New standards in medical water treatment:

Legal certainty medical water treatment with new water limit values

Do you use water in accordance with the DIN EN 285 standard in your reprocessing unit for medical devices (AEMP)? Attention: These standard values may no longer correspond to the current state of knowledge, which could jeopardize the legal safety of your reprocessing processes. The potential risks and recommended measures are explained in detail in this article.

Efficient and legally compliant reprocessing for cost efficiency

Although DIN EN 285 is currently still the standard for water quality in medical device reprocessing, it no longer reflects the latest state of knowledge. Since 2022, technical guidelines have advised stricter limit values, which could soon be legally binding. In order to be legally compliant, many hospital management teams and those responsible for AEMP are already adapting their processes to these new requirements, which not only provides legal certainty but also leads to immediate cost savings.

DIN EN 285: Need to expand to include modern new limit values

The relevance of DIN EN 285 for large steam sterilizers is in question. It no longer meets the requirements of modern sterilizers, which require high water and steam quality. Facilities that rely exclusively on DIN EN 285 are exposing their instruments and medical devices to potential damage. The Instrument Reprocessing Working Group (AKI) recommended stricter guideline values back in 2017, which were adopted by the DGSV's Hygiene, Construction and Technology Committee in its recommendation no. 17 from April 2022 in order to update the standards for water quality.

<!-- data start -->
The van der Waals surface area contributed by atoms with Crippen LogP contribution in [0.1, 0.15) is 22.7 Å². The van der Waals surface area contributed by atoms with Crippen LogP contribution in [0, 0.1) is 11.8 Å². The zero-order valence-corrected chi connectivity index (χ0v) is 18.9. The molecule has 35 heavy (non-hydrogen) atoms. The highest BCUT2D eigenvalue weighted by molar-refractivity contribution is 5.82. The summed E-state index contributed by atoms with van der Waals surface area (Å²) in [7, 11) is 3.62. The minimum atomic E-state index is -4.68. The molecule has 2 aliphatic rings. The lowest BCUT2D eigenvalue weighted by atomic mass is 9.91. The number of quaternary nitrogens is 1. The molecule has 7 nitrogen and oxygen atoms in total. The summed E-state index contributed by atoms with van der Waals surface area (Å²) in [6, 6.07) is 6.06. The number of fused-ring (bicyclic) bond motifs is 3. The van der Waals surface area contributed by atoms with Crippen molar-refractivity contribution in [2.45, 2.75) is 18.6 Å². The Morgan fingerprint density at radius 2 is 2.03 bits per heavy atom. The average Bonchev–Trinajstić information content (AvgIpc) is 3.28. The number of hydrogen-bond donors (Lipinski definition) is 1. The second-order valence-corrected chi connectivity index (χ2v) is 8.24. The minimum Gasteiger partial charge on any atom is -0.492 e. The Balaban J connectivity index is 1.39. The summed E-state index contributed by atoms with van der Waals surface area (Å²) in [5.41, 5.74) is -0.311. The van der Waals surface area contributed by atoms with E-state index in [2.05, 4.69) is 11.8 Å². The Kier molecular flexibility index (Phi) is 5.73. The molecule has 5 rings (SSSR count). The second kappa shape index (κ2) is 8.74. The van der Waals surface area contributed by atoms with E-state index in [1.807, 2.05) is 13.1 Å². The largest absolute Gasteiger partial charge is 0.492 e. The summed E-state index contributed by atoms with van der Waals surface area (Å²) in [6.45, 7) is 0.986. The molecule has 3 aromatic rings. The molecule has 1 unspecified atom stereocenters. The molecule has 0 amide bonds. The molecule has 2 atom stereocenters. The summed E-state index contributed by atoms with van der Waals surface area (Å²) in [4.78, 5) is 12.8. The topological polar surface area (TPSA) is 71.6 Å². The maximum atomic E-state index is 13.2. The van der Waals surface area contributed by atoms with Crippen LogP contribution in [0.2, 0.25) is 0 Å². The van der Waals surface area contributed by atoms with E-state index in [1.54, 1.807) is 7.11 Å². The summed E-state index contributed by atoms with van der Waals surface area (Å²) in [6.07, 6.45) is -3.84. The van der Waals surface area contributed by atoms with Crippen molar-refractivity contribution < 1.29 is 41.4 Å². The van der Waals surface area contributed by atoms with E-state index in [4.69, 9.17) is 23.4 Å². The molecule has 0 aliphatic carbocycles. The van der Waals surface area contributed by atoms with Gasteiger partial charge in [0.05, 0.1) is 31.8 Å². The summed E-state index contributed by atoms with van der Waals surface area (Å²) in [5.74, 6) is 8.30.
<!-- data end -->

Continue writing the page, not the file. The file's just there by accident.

DIN EN 285, Table B 1 for pure steam generators

DGSV Technical Committee 2022

Conductivity at 25 °C

≤ 5 µS/cm

≤ 0.1 µS/cm


≤ 1 mg/l

≤ 0.4 mg/l

The conductivity serves as an indicator of the ion concentration in the water. A higher conductivity indicates a greater distance from the ideal of fully demineralized water. Sodium, calcium, magnesium and chlorine ions, which influence conductivity, can damage medical instruments. However, silicates, which are salts containing silicic acid and cause deposits on instruments, are not detected by conductivity measurements. It is therefore necessary to monitor silicate levels as well, as high silicate concentrations can damage water treatment systems. Many facilities neglect this important control.

Instrument damage in concrete terms

How do your instruments specifically suffer from unwanted substances in the supposed deionized water? The three most important types of damage:

  • Scale deposits
  • Pitting corrosion
  • Silicate deposits

Limescale deposits

Limescale stains and deposits caused by calcium and magnesium salts are not a hygiene concern, but require additional work for the AEMP team to remove manually. Monitoring water hardness helps to prevent these deposits from forming.

Pitting corrosion

Pitting corrosion caused by chlorides and other halogen salts poses a serious hygiene risk, as larger, germ-infested holes can form under small areas of corrosion.

Silicate deposits